Investment in new fossil-fuel supply projects must immediately cease if the world is going to slash net carbon emissions to zero by 2050, the International Energy Agency said Tuesday. The Paris-based energy watchdog also said in a report that hitting the net-zero target would require a rapid acceleration of wind and solar capacity and a halt in sales of combustion-engine cars by 2035. The IEA said hitting net-zero emissions is crucial in limiting the rise in global temperatures to 1.5 degrees Celsius above preindustrial levels—a goal laid out in the 2015 Paris climate agreement.
The U.S. rejoined that agreement earlier this year and is proposing to halve its emissions by the end of the decade. Other signatories such as the European Union and the U.K. have said they plan to achieve carbon neutrality by 2050. Major companies across several high-polluting sectors have set similar net-zero goals ahead of the United Nations’ COP26 climate conference later this year.
However, the IEA said that climate pledges by governments so far—even if fully achieved—would fall well short of reaching net-zero emissions by the middle of this century.
Offering what it claimed is the first comprehensive road map to hitting that goal, the IEA said greater investment was needed along with seismic changes in the way that the world produces and consumes energy.
The report highlights the shifts required to ensure a path to “net-zero emissions by 2050—narrow but still achievable—is not lost,” said IEA Executive Director Fatih Birol, who added that he expected the increase in clean-energy spending to boost the global economy and jobs market.
Several of the world’s biggest oil companies, including BP BP 1.61% PLC, Royal Dutch Shell RDS.A 1.46% PLC and Total SA, TOT -0.04% have signaled their intention to reduce their dependence on fossil fuels and invest more in lower-carbon energy.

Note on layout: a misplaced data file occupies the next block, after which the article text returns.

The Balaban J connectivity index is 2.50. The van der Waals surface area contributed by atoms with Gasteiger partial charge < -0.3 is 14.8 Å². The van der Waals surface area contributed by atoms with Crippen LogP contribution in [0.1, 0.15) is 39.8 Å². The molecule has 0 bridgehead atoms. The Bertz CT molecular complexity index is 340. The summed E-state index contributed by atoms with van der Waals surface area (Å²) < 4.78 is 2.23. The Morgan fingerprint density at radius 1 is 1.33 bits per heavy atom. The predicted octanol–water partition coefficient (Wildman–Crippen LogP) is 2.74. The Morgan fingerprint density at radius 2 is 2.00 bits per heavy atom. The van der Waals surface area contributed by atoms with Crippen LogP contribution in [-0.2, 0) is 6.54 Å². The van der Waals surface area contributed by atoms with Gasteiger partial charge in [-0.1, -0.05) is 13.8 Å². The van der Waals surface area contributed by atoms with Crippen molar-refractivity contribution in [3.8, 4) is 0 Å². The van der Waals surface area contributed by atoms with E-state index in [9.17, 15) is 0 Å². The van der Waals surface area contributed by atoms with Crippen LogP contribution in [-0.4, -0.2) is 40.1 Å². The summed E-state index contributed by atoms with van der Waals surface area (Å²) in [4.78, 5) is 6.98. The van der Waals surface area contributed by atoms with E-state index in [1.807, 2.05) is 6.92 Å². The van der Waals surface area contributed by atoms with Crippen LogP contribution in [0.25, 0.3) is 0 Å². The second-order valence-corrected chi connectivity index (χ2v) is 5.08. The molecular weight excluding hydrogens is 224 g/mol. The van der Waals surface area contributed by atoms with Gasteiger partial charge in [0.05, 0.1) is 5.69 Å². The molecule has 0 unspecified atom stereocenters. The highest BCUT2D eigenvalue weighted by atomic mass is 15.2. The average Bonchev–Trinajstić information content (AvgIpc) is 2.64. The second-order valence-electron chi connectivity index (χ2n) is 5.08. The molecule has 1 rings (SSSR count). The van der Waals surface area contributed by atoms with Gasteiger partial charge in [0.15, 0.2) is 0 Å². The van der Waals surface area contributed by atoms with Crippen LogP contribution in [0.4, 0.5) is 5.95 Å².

However, the IEA’s suggestions go far beyond what any of those companies have pledged so far, with many still dependent on income from oil and natural gas to fund their transition plans. Most countries have also stopped short of calling for an end to fresh fossil-fuel projects.
Of the world’s oil-producing countries, only Denmark—a small producer by global standards—has said it would end new oil and gas exploration, with similar moves by the likes of France and New Zealand seen more as symbolic gestures.
The IEA said that if global oil and gas supply shrinks in line with its road map, the Organization of the Petroleum Exporting Countries—the cartel that currently controls more than a third of global supply—would by 2050 control more than half of the world’s oil supply.
The IEA’s call to end sales of combustion-engine cars by the middle of the next decade also goes beyond the stated policies of many developed countries, though the U.K. recently brought forward its plans to phase out the sale of new gasoline and diesel-powered cars to 2030.
While companies and governments are encouraging the adoption of electric vehicles, they represented just 4.6% of the vehicles sold in 2020, the IEA said.
While most of the reductions in carbon emissions needed before 2030 can be met by methods already in widespread use, the IEA said, almost half of the reductions needed by 2050 will depend on technologies currently little used or in their prototype stage.